Antimicrobial resistance is a serious threat to human health. As the WHO global report published in April 2014 highlighted, it is no longer a concern for the future but happening right now, in every part of the world. It threatens to undo many of the achievements of modern medicine that allow people to live longer and healthier.
A number of concerted actions are needed to tackle the resistance problem, and one of them is to improve the way antibiotics are currently used, both in agriculture and in medicine. Mostly, this means curbing antibiotics use.
A study published in the journal Pediatrics in October tried to assess how often antibiotics were prescribed in cases of acute respiratory tract infections in children in the US in relation to how often these infections actually involved bacteria (many of these infections are indeed caused by viruses).
The researchers performed a meta-analysis of studies published between 2000 and 2011 to evaluate the bacterial prevalence rates in pediatric acute respiratory tract infections that were seen in outpatient clinical settings. Their data showed that bacterial prevalence was about 65% in acute otitis media (based on 12 studies) and 78% in sinusitis (based on only one study, as the researchers could not find more that met their inclusion criteria). The prevalence of the bacteria Streptococcus pyogenes in cases of pharyngitis was only about 20% (based on 11 studies). No studies on bronchitis or upper respiratory infection met the restrictive inclusion criteria set by the researchers for their meta-analysis, so no data was available for these conditions. (Bronchitis is however known to be typically caused by a virus, and the medical guidelines are to not prescribe any antibiotics.)
In parallel, the researchers analyzed data from the US National Ambulatory Medical Care Survey to determine national estimates for antimicrobial prescriptions in cases of pediatric acute respiratory tract infections. They found that the mean annual national antibiotics prescription rates were 86% for acute otitis media, 89% for sinusitis, and 57% for pharyngitis. (The rate was about 72% for bronchitis – despite the current medical guidelines.)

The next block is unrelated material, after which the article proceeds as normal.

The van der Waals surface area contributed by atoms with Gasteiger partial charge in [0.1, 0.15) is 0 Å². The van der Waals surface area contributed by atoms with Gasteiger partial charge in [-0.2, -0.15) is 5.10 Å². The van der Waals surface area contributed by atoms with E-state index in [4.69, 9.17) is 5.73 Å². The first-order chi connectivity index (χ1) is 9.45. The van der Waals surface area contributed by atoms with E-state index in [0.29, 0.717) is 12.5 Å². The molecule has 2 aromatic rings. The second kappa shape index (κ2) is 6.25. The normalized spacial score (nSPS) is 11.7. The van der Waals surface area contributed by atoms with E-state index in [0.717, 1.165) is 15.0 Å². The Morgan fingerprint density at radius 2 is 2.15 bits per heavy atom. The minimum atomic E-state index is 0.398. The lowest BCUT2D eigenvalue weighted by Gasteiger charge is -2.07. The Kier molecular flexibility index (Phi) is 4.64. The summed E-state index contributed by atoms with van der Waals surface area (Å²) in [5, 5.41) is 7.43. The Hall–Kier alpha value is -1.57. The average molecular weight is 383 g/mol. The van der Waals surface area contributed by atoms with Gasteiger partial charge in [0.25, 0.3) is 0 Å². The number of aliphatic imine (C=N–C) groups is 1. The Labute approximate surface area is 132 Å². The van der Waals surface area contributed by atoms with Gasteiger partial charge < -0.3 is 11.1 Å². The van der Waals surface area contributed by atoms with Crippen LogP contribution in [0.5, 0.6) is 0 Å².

In all, the results from this study indicate that antibiotics are overprescribed in a relatively sizeable proportion of pediatric acute respiratory tract infections. Of course, there are many limitations to such a study, but it has the merit to at least raise awareness about the issue of unnecessary antibiotics prescriptions. The main take-away message here is perhaps not the numbers per se, but the fact that rapid diagnostic tools allowing to distinguish bacterial from viral infections are needed in order to help decrease unnecessary use of antibiotics.
It is nevertheless interesting to note that the biggest difference between bacterial prevalence and antibiotics prescription estimates obtained in this study is for pharyngitis, when there actually is a rapid and simple way to check whether a sore throat – the primary symptom of pharyngitis – is due to a viral or bacterial infection (with a throat swab). Are pediatricians being over-careful with their patients, and some of them perhaps still prescribing antibiotics “just in case” ? Unfortunately, the authors of the Pediatrics study do not discuss the case of pharyngitis specifically. It could be worth further investigating routine medical practice for such cases.
Other researchers have tried to evaluate the antibiotics prescription rates for adults who seek medical care for sore throats or bronchitis, and found that the rates were about 60% and 73% respectively, when they should be about 10% and 0%. See article on Medscape here.
Bacterial Prevalence and Antimicrobial Prescribing Trends for Acute Respiratory Tract Infections. Kronman MP, Zhou C, Mangione-Smith R. Pediatrics. Vol. 134 No. 4 October 1, 2014 pp. e956 -e965. doi: 10.1542/peds.2014-0605
Kronman MP, Zhou C, & Mangione-Smith R (2014). Bacterial prevalence and antimicrobial prescribing trends for acute respiratory tract infections. Pediatrics, 134 (4) PMID: 25225144